People to Know 2017: Amelia Cooper
Most teens would rather hang with their peers than advocate for people four times their age. But at 15, Amelia Cooper, who has type 1 diabetes, testified in front of the U.S. Senate Special Committee on Aging, urging senators to consider Medicare coverage for continuous glucose monitors.
In the fall of 2016, Amelia headed to Washington again, this time as a Senate page—the first with diabetes. During 18-hour days, she balanced school with Senate work: running between buildings on the Hill one day, sitting in an office the next, and staying on the Senate floor until 5 a.m. the day after that. Add in living away from home, and diabetes management was trickier. But Amelia quickly adapted.
A highlight of her work was counting the votes that passed the 21st Century Cures Act, a December 2016 law designating $6.3 billion in funding for public health and research. “I know how huge the Cures Act will be to funding diabetes research,” she says.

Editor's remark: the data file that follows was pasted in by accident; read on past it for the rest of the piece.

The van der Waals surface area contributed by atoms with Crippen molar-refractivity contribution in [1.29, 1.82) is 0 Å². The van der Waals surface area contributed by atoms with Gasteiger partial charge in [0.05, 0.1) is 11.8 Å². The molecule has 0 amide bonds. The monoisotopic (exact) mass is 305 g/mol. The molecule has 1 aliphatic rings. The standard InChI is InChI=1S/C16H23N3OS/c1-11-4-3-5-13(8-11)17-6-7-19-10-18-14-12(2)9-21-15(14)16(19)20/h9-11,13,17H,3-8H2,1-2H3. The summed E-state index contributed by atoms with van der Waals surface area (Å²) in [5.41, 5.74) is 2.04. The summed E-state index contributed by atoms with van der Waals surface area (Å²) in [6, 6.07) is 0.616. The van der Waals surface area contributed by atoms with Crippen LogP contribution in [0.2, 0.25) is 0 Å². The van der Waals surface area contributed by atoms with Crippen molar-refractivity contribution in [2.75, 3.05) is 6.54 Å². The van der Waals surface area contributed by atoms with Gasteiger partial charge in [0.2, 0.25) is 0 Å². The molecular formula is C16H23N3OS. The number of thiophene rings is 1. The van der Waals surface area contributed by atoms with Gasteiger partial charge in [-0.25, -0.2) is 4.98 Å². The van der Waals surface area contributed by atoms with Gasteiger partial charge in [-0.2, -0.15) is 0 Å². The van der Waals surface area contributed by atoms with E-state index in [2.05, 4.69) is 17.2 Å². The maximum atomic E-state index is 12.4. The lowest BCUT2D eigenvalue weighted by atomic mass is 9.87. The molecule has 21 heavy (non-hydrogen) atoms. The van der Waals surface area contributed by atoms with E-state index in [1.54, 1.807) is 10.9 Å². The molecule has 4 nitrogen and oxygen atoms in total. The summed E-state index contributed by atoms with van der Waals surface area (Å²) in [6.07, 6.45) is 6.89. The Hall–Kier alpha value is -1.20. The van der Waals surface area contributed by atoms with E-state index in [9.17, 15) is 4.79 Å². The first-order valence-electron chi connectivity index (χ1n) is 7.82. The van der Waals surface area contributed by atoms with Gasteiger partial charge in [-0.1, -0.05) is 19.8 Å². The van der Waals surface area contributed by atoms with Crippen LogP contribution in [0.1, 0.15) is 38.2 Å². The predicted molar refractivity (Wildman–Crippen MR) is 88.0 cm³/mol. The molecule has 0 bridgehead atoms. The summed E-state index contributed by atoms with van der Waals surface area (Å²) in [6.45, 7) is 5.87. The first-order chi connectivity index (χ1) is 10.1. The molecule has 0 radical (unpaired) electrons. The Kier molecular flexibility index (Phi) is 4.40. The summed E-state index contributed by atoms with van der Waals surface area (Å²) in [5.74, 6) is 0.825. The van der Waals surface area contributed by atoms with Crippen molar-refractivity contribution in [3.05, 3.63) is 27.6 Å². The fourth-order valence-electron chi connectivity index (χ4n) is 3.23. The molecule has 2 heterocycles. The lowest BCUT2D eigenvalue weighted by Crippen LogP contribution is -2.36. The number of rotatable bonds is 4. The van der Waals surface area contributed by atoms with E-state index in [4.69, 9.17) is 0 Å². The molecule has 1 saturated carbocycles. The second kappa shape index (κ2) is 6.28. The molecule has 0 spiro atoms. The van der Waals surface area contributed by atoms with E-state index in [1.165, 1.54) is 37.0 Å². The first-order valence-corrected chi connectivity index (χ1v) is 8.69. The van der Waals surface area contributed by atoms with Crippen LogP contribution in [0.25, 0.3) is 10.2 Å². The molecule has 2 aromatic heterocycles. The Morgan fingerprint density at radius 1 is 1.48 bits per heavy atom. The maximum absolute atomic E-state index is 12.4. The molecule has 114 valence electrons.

She’ll call upon these experiences once she graduates from her Kansas City, Missouri, high school in 2018. Amelia, now 17, hopes to become a doctor or work in public health—she’s already the youngest writer to have a feature published in the journal Missouri Medicine. Whatever she does, Amelia is sure to be an inspiration to all.
The Author: Paul B. Madden, MEd, has worked with a number of diabetes organizations, including the Joslin Diabetes Center, JDRF, Children With Diabetes, and more. Now, as director of type 1 and type 2 diabetes at the American Diabetes Association, he develops programs to help improve the health and lives of people with diabetes. He’s lived with type 1 diabetes for 55 years.